by Bob Wheeler
A Praying Church: The Neglected Blessing of Corporate Prayer
Grace & Truth Books
170 pp., pb
It is a sad fact of modern church life that prayer meetings are poorly attended, if they still exist at all. Many churches no longer have them, and the ones that do typically see only a handful of people show up on a Wednesday evening. It was to address this sad state of affairs that Dennis Gundersen wrote his book, A Praying Church: The Neglected Blessing of Corporate Prayer.
Dennis and I are past acquaintances (and subsequent Facebook friends), having both attended Trinity Baptist Church of Montville, NJ in the 1970’s, where we had the privilege of sitting under the ministry of Pastor Albert N. Martin. Dennis has since gone on to serve as pastor of several churches in the Tulsa, OK area, and his is currently President and owner of Grace and Truth Books, which published the current volume.
Dennis, of course, is very much concerned about the demise of the midweek prayer meeting; but his take on the problem is a little unusual. He lays most of the blame at the feet of the people leading the prayer meetings, if we can even call it “leading” at all. Dennis notes that one of the pervasive problems with the meetings is the utter lack of direction. The person nominally in charge simply asks if there are any prayer requests, and most of the requests forthcoming deal with personal issues, especially health needs. It is no wonder then that many church members wonder what the point of it all is, and choose to stay home on prayer meeting night.
Much of Dennis’ book, then, is basically an instruction manual on how properly to lead a prayer meeting. In Chapter Four he specifically goes into what to prayer for; and points out that the spread of the kingdom should have priority – we should be praying for our missionaries, the persecuted church, our lost neighbors, and other churches in the vicinity. We should also make it a priority to pray for each other’s spiritual needs. This then could be followed by the various personal needs of the members. There is also a chapter by a fellow pastor, Larry Dean, on the qualifications for a prayer meeting leader.
The second half of the book consists of thirty devotionals which are ones that Dennis actually gave at the prayer meetings at his church. They cover a variety of topics related to prayer. One particularly interesting one is entitled “Devoting an Evening of Serious Prayer for Genuine Revival,” which apparently was intended for a special prayer meeting that lasted (apparently by design) longer than usual. In it he gives us a good definition of “revival.” He points out that the word “revival” literally means to “’bring back to life,’ to rekindle what was nearly extinguished; to fan the flames which have died out or become low, so that the fire rages hot again” (p. 144). In a word, it is the revival of spiritual life within the church, along with the accompanying power of the Holy Spirit in evangelism, that constitute a revival. We should all desire it, but are we praying for it?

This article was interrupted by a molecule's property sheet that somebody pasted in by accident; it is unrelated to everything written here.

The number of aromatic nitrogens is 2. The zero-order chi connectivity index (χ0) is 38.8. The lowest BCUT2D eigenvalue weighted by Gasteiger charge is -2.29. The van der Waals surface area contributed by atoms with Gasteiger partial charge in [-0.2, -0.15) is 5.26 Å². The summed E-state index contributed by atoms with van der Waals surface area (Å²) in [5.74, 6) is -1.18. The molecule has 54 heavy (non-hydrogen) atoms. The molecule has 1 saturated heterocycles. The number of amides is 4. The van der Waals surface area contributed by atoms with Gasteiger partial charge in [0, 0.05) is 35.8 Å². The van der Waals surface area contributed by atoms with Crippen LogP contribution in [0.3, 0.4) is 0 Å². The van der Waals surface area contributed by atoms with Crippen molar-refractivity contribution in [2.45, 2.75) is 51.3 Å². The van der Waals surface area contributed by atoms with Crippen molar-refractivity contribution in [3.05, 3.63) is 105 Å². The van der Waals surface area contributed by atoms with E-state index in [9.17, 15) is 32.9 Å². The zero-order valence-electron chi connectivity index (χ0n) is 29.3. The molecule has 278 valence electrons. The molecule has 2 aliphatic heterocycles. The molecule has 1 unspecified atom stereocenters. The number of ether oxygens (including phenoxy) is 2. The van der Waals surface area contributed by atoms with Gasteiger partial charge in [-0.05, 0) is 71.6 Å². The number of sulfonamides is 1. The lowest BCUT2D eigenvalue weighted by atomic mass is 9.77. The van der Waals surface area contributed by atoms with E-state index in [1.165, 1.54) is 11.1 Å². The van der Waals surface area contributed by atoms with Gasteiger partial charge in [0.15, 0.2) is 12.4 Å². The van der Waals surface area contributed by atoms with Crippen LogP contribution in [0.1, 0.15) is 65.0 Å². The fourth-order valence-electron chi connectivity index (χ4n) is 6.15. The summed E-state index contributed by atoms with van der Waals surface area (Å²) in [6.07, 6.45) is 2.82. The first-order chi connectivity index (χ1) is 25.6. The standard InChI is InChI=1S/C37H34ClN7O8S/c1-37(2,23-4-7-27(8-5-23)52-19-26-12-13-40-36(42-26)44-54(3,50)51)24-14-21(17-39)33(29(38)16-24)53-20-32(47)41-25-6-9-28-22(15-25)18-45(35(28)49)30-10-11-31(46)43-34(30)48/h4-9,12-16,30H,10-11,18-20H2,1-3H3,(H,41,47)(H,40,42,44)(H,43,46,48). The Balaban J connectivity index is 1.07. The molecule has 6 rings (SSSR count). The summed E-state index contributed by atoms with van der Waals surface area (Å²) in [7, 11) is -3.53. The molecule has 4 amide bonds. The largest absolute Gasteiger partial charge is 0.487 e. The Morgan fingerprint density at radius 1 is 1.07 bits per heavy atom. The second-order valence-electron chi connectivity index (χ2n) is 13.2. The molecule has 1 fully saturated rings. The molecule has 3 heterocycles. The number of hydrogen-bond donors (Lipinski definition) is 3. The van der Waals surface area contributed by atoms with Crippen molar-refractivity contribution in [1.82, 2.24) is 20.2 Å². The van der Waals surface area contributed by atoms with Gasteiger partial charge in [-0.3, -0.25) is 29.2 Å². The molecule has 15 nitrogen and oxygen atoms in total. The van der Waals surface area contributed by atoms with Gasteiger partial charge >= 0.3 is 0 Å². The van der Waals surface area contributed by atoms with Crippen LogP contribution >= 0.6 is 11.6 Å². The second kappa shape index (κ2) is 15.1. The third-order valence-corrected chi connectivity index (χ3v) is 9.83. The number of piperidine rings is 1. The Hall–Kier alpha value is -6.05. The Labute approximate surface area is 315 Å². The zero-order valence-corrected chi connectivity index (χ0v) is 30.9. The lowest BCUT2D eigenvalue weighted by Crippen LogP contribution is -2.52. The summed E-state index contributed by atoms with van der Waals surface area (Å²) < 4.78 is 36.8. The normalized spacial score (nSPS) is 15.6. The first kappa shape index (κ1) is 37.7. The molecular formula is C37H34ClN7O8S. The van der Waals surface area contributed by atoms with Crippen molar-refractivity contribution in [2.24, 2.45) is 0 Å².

On the whole the book is very helpful and worthwhile. We would want to make a couple of observations, however. At points Dennis seems to be reading modern church life back into the New Testament when he argues the case for the traditional mid-week prayer meeting. The prayers mentioned in I Tim. 2:1-8, however, most likely were a part of the regular weekly gatherings of the assemblies, apparently held on Sunday evenings in private homes (cf. Acts 2:46; see Acts 20:6-12 for a brief description of such a meeting). In many of the better modern churches something similar occurs in small group meetings. But what the Bible does make clear, however, is the importance of corporate in some shape or form, and Dennis cites several passages from the Book of Acts to underscore the point. We would simply add to that the promise that Jesus gave us in Matt. 18:19,20: “Again I say to you that if two of you agree on earth concerning anything they ask, it will be done for them by My Father in heaven. For where two or three are gathered together in My name, I am there in the midst of them” (NKJV).
We also cannot help but wonder if the modern church’s spiritual problems do go beyond simple ineptitude in the way prayer meetings are led. Too often on Sunday mornings we have seen dull, formal “worship” followed by a sermon marked by poor exegesis, a flat delivery, and little or no practical application. Many of the men, including sometimes even the pastor, will stand with one of their hands in their pocket – can anyone even imagine Moses at the burning bush with one of his hands in his pocket? Where is the sense of the presence of God in all of this? Might not the underlying problem be with the spiritual life of the pastor? Too often the pastor has received a formal, academic education at a seminary or Bible college, who then treated the ministry as a job description he was being paid to fill. Where there is no spiritual life in the pulpit there is not likely to be found more life in the pew. Is it possible that the reason so few people attend prayer meeting is because they do not see the need for prayer? We leave it to each pastor to search his own heart and decide for himself.
On the whole, however, A Praying Church is a good book deserving of serious consideration. It can be ordered online directly from the publisher at www.graceandtruthbooks.com